Carlos Salvador Muñoz

9. Value Creation Drivers in European Banks: Does the Capital Structure Matter?

The aim of this chapter is to investigate the main value creation drivers in European banks. We start by identifying three business models using balance-sheet characteristics of a large sample of European banks. We then seek to analyse the most important accounting profit and capital absorption drivers. In particular for retail- funded banks we try to assess the impact of loan-loss provisioning (LLP) together with a wide array of credit-risk exposure on value creation measured by EVA. We also endogenise the effect of growth opportunities. Our results suggest that provisioning policies are positively and significantly related to EVA through the impact on asset returns volatility and equity betas. We also account for a relation between betas and growth opportunities.
Josanco Floreani, Maurizio Polato, Andrea Paltrinieri, Flavio Pichler

10. Liquidity Mismatch, Bank Borrowing Decision and Distress: Empirical Evidence from Italian Credit Co-Operative Banks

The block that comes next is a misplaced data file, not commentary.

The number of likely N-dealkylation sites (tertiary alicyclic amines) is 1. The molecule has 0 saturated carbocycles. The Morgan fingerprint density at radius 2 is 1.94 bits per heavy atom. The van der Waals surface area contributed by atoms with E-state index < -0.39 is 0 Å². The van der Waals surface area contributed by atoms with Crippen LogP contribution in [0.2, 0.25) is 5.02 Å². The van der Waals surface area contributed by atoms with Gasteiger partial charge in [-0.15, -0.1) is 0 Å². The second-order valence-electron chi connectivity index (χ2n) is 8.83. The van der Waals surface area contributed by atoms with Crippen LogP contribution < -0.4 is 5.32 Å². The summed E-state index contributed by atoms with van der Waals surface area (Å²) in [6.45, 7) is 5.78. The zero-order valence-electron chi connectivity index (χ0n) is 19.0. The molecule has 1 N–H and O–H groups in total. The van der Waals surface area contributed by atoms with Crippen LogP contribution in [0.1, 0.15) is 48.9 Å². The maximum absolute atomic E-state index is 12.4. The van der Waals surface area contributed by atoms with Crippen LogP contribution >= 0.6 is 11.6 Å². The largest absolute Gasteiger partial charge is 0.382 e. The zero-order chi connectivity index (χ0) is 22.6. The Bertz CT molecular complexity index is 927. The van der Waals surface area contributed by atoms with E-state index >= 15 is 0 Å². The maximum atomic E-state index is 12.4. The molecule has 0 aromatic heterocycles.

Since the 2007–2008 financial crisis liquidity risk has become one of the top priorities for regulators and new liquidity requirements have been introduced. Despite the importance of liquidity risk and the progress in addressing it there is no consensus about how to measure it and how to do so in a such a way as to provide information about (endogenous) systemic liquidity risk. This work aims to implement the “Liquidity Mismatch Index” proposed by Brunnermeier et al. (2011) to measure the mismatch between market liquidity of assets and the funding liabilities, using a sample of Italian co-operative banks. It investigates the main determinants of this mismatch, how it correlates with other bank characteristics and whether it provides useful information about borrowing decisions and distress of banks.
Gianfranco Vento, Andrea Pezzotta, Stefano Di Colli